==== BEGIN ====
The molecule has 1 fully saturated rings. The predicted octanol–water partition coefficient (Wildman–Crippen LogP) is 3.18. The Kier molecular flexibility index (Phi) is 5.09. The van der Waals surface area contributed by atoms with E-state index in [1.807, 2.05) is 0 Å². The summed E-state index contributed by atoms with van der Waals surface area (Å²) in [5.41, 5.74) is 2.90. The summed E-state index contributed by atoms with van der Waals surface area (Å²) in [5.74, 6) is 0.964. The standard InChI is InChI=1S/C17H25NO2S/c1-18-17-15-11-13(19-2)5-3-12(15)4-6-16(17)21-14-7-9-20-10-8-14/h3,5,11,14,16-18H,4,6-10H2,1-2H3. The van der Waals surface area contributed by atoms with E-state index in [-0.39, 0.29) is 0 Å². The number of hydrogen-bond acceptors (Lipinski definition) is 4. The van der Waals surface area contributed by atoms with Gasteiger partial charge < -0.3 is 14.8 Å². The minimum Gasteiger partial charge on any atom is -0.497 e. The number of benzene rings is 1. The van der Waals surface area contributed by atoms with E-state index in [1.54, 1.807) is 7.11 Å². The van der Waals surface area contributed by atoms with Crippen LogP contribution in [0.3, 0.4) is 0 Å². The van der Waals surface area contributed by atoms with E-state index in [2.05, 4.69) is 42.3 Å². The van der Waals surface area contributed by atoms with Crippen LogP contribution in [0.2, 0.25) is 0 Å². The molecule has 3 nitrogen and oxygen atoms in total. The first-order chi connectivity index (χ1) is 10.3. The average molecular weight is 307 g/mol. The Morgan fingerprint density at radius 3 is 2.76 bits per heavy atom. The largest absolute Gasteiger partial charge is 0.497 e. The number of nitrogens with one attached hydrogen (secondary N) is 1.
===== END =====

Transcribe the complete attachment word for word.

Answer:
The molecule has 1 fully saturated rings. The predicted octanol–water partition coefficient (Wildman–Crippen LogP) is 3.18. The Kier molecular flexibility index (Phi) is 5.09. The van der Waals surface area contributed by atoms with E-state index in [1.807, 2.05) is 0 Å². The summed E-state index contributed by atoms with van der Waals surface area (Å²) in [5.41, 5.74) is 2.90. The summed E-state index contributed by atoms with van der Waals surface area (Å²) in [5.74, 6) is 0.964. The standard InChI is InChI=1S/C17H25NO2S/c1-18-17-15-11-13(19-2)5-3-12(15)4-6-16(17)21-14-7-9-20-10-8-14/h3,5,11,14,16-18H,4,6-10H2,1-2H3. The van der Waals surface area contributed by atoms with E-state index in [-0.39, 0.29) is 0 Å². The number of hydrogen-bond acceptors (Lipinski definition) is 4. The van der Waals surface area contributed by atoms with Gasteiger partial charge < -0.3 is 14.8 Å². The minimum Gasteiger partial charge on any atom is -0.497 e. The number of benzene rings is 1. The van der Waals surface area contributed by atoms with E-state index in [1.54, 1.807) is 7.11 Å². The van der Waals surface area contributed by atoms with Crippen LogP contribution in [0.3, 0.4) is 0 Å². The van der Waals surface area contributed by atoms with E-state index in [2.05, 4.69) is 42.3 Å². The van der Waals surface area contributed by atoms with Crippen LogP contribution in [0.2, 0.25) is 0 Å². The molecule has 3 nitrogen and oxygen atoms in total. The first-order chi connectivity index (χ1) is 10.3. The average molecular weight is 307 g/mol. The Morgan fingerprint density at radius 3 is 2.76 bits per heavy atom. The largest absolute Gasteiger partial charge is 0.497 e. The number of nitrogens with one attached hydrogen (secondary N) is 1.